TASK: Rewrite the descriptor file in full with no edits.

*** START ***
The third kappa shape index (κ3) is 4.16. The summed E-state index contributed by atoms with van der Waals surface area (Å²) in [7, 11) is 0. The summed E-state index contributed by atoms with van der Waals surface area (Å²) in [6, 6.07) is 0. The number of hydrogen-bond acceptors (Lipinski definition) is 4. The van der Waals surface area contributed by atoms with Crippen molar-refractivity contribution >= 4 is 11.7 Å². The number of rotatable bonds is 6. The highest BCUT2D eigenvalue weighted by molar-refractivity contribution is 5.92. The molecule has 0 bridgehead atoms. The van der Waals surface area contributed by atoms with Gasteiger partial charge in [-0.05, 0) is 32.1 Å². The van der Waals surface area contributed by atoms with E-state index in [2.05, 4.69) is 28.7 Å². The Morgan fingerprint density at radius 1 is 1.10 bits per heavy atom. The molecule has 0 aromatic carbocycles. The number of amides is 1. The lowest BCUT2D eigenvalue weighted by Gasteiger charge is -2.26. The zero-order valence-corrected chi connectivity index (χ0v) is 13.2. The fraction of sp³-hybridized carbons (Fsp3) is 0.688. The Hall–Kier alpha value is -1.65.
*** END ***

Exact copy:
The third kappa shape index (κ3) is 4.16. The summed E-state index contributed by atoms with van der Waals surface area (Å²) in [7, 11) is 0. The summed E-state index contributed by atoms with van der Waals surface area (Å²) in [6, 6.07) is 0. The number of hydrogen-bond acceptors (Lipinski definition) is 4. The van der Waals surface area contributed by atoms with Crippen molar-refractivity contribution >= 4 is 11.7 Å². The number of rotatable bonds is 6. The highest BCUT2D eigenvalue weighted by molar-refractivity contribution is 5.92. The molecule has 0 bridgehead atoms. The van der Waals surface area contributed by atoms with Gasteiger partial charge in [-0.05, 0) is 32.1 Å². The van der Waals surface area contributed by atoms with E-state index in [2.05, 4.69) is 28.7 Å². The Morgan fingerprint density at radius 1 is 1.10 bits per heavy atom. The molecule has 0 aromatic carbocycles. The number of amides is 1. The lowest BCUT2D eigenvalue weighted by Gasteiger charge is -2.26. The zero-order valence-corrected chi connectivity index (χ0v) is 13.2. The fraction of sp³-hybridized carbons (Fsp3) is 0.688. The Hall–Kier alpha value is -1.65.